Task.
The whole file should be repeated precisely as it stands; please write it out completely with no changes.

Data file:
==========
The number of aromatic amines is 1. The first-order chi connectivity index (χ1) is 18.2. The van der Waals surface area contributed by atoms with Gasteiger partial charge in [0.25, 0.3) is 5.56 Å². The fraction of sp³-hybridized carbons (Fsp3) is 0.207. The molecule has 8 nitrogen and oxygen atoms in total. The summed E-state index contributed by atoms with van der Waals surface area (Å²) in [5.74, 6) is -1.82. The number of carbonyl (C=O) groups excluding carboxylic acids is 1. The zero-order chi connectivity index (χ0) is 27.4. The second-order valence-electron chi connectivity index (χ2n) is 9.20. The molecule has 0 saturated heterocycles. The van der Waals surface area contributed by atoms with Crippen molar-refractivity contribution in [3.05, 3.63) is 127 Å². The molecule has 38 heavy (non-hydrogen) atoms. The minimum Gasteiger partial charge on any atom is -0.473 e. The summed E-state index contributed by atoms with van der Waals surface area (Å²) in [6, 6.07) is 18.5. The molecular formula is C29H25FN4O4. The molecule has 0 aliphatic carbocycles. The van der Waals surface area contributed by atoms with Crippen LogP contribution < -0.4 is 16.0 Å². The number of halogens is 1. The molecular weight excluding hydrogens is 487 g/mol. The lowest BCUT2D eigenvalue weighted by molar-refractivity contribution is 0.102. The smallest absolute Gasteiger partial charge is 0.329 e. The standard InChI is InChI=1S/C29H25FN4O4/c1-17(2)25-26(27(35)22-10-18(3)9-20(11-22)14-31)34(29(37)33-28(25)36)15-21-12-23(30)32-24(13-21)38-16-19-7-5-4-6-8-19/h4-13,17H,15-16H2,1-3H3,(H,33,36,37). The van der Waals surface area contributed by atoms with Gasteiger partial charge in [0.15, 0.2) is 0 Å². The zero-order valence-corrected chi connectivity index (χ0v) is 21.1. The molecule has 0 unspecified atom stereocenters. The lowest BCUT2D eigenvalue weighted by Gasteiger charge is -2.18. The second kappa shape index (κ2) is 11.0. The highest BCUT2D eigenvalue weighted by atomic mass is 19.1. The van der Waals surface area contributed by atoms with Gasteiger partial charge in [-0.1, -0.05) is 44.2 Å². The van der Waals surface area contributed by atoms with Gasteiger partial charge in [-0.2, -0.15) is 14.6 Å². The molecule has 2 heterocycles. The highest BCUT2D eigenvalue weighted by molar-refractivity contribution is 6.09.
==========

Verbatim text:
The number of aromatic amines is 1. The first-order chi connectivity index (χ1) is 18.2. The van der Waals surface area contributed by atoms with Gasteiger partial charge in [0.25, 0.3) is 5.56 Å². The fraction of sp³-hybridized carbons (Fsp3) is 0.207. The molecule has 8 nitrogen and oxygen atoms in total. The summed E-state index contributed by atoms with van der Waals surface area (Å²) in [5.74, 6) is -1.82. The number of carbonyl (C=O) groups excluding carboxylic acids is 1. The zero-order chi connectivity index (χ0) is 27.4. The second-order valence-electron chi connectivity index (χ2n) is 9.20. The molecule has 0 saturated heterocycles. The van der Waals surface area contributed by atoms with Crippen molar-refractivity contribution in [3.05, 3.63) is 127 Å². The molecule has 38 heavy (non-hydrogen) atoms. The minimum Gasteiger partial charge on any atom is -0.473 e. The summed E-state index contributed by atoms with van der Waals surface area (Å²) in [6, 6.07) is 18.5. The molecular formula is C29H25FN4O4. The molecule has 0 aliphatic carbocycles. The van der Waals surface area contributed by atoms with Crippen LogP contribution < -0.4 is 16.0 Å². The number of halogens is 1. The molecular weight excluding hydrogens is 487 g/mol. The lowest BCUT2D eigenvalue weighted by molar-refractivity contribution is 0.102. The smallest absolute Gasteiger partial charge is 0.329 e. The standard InChI is InChI=1S/C29H25FN4O4/c1-17(2)25-26(27(35)22-10-18(3)9-20(11-22)14-31)34(29(37)33-28(25)36)15-21-12-23(30)32-24(13-21)38-16-19-7-5-4-6-8-19/h4-13,17H,15-16H2,1-3H3,(H,33,36,37). The van der Waals surface area contributed by atoms with Gasteiger partial charge in [0.15, 0.2) is 0 Å². The zero-order valence-corrected chi connectivity index (χ0v) is 21.1. The molecule has 0 unspecified atom stereocenters. The lowest BCUT2D eigenvalue weighted by Gasteiger charge is -2.18. The second kappa shape index (κ2) is 11.0. The highest BCUT2D eigenvalue weighted by atomic mass is 19.1. The van der Waals surface area contributed by atoms with Gasteiger partial charge in [-0.1, -0.05) is 44.2 Å². The van der Waals surface area contributed by atoms with Gasteiger partial charge in [-0.2, -0.15) is 14.6 Å². The molecule has 2 heterocycles. The highest BCUT2D eigenvalue weighted by molar-refractivity contribution is 6.09.